When Save the Children first invited me to contribute some frugal recipes for the Live Below the Line challenge, I knew immediately I had to get involved. Trying to eat good food on a budget is what I’m all about after all. But as soon as I started pulling together possible recipe ideas, it dawned on me this was going to be really rather difficult.
People taking part in Live Below the Line are getting sponsored to live below the poverty line on a measly £1 a day for five days from Monday 29 April to Friday 3 May. That’s just £1 for all their food and drink. No foraging or gifts allowed. £1 wouldn’t buy you a cup of coffee in your average cafe. It’s harsh, but it’s also the reality 1.4 billion people around the world wake up to each and every day.
Everyone taking part in Live Below the Line for Save the Children will be doing their bit to raise awareness of the plight of people facing extreme food poverty, while raising vital funds to help change the lives of vulnerable children everywhere.
Save the Children has challenged food bloggers to devise dishes that cost less than 40p to make from scratch. Every single ingredient has to be costed; every grind of salt and every splash of oil.
As I was thinking up ideas, it quickly became painfully clear just how difficult it is to eat well on such a low budget. Fresh vegetables and meat are practically out of reach, making tinned and frozen foods so much more attractive. While sliced, white bread might offer virtually no nutritional value, it does has the advantage of being cheap, and fills you up for a short time at least.
If you’re going to try to eat anything vaguely tasty or interesting while on the Live Below the Line challenge, as opposed to surviving solely on beans on toast, it pays to cook in bulk to get your money’s worth. Team up with others as it’s pretty much impossible to cook cheaply for one. And plan your meals. For instance, to get the cheapest onions you need to buy a big bag of them. So then you need to plan a whole list of meals to make sure you get your money’s worth. That’s why the three dishes I’ve come up with for Live Below the Line all revolve around onions, oil, garlic and spices to make sure I made the most of them.
Coming in at just under 34p a serving, the first of my dishes is a spicy tomato and red pepper soup, flavoured with celery, Worcester sauce and hot pepper sauce rather like a Bloody Mary, but alas without the Vodka. You really couldn’t sneak that in on this budget! I did intend to use Tabasco but found I couldn’t afford that either, so had to find a cheaper alternative. The soup is served with crispy garlic croutons, which I reckon is a pretty good use of cheap white bread, and helps bulk it out.
Virgin Bloody Mary soup with garlic croutons
1 tbsp vegetable oil (15ml)
ASDA sunflower oil £3 for 3 litres = 1.5p
1 onion, chopped (around 100g)
ASDA Smartprice brown onions £1.16 for 2kg = 5.8p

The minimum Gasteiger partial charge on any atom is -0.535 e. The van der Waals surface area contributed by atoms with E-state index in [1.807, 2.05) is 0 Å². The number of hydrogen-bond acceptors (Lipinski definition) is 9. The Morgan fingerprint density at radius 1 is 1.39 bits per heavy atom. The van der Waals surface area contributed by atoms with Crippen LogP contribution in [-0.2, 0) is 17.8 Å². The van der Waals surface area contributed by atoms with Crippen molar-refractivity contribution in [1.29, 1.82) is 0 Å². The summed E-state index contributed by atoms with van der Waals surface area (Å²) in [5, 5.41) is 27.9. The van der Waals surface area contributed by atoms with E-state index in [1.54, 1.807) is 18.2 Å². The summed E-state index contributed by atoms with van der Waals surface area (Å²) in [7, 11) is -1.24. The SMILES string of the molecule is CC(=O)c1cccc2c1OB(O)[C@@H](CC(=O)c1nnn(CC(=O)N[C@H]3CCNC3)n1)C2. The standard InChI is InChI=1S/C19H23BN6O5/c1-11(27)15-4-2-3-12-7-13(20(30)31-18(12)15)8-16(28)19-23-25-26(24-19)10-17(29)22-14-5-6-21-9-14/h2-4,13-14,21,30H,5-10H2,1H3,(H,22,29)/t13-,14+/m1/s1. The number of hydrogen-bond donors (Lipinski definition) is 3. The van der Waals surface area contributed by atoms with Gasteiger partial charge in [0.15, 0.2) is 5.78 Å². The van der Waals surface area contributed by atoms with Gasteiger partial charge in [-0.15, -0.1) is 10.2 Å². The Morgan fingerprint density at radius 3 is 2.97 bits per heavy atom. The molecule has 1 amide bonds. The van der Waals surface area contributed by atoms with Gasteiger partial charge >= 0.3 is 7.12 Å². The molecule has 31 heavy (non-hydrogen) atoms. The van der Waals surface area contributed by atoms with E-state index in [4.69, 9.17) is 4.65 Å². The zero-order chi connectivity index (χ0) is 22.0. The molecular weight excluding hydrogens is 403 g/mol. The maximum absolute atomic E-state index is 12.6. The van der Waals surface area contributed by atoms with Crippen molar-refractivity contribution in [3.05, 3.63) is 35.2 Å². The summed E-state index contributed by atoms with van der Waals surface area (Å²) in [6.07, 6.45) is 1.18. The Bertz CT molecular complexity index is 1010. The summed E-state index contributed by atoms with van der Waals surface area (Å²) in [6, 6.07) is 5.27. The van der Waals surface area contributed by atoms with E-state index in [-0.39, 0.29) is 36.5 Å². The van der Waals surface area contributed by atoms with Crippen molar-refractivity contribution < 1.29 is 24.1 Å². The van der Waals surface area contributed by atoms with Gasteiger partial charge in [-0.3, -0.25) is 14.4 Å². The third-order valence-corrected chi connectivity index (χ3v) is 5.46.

1 celery stick, sliced (around 35g)
ASDA celery sticks £1 for 350g = 10p
1 red pepper, chopped
ASDA red pepper = 40p
1 400g tin chopped tomatoes
ASDA Smartprice chopped tomatoes 400g = 31p
500ml vegetable stock (made from one stock cube)
ASDA Chosen By You vegetable stock cubes 12 for 78p = 6.5p
Dash Worcester sauce (5ml)
ASDA Lea & Perrins £2.16 for 290ml = 3.72p
Dash hot pepper sauce (5ml)
Tesco Frank’s Red Hot Cayenne Pepper Sauce Original 148ml for £1.00 = 3.37p
ASDA Table Salt 29p for 750g = 0.07p
ASDA Smartprice Ground Black Pepper 25g for 20p = 0.8p
2 tbsp olive / vegetable oil (30ml)
ASDA olive oil £1.98 for 500ml = 11.88p
4 slices white bread, cubed
ASDA Smartprice medium sliced white bread 50p for 22 slices = 9.09p
3 cloves garlic, crushed
ASDA loose garlic 30p for approx. 8 cloves = 11.25p
Total cost = £1.35. Cost per serving = 34p.
Preheat the oven to 200°C/Gas Mark 6.
Heat the vegetable oil in a large pan and cook the onion, celery and red pepper until soft. Stir in the chopped tomatoes and vegetable stock. Add a dash of Worcester sauce and hot pepper sauce and season with salt and pepper to taste. Leave to simmer gently for 10 to 15 minutes while you get on with the croutons.
Heat 2 tablespoons of olive or vegetable oil in a frying pan and gently fry the garlic until it has just turned golden. Throw in the cubed bread and stir well so all the pieces are coated in oil. Turn the bread out onto a baking tray and cook in the oven for 10 to 15 minutes. When the croutons are looking crispy on the top, use a spatula to turn them over and cook for another 5 to 10 minutes depending on how just how dry and crunchy you like them.
When the soup is cooked, blend in a liquidiser until you achieve a fairly smooth consistency but not completely – it’s good to have a little texture. Serve in bowls and sprinkle a handful of garlic croutons on each. Grub’s up!
As this dish is so utterly cheap and cheerful, I’m entering it into April’s Credit Crunch Munch, a wonderful blog challenge celebrating the very best in fantastically frugal food. This month it is co-hosted by Helen from Fuss Free Flavours and Camilla from Fab Food 4 All.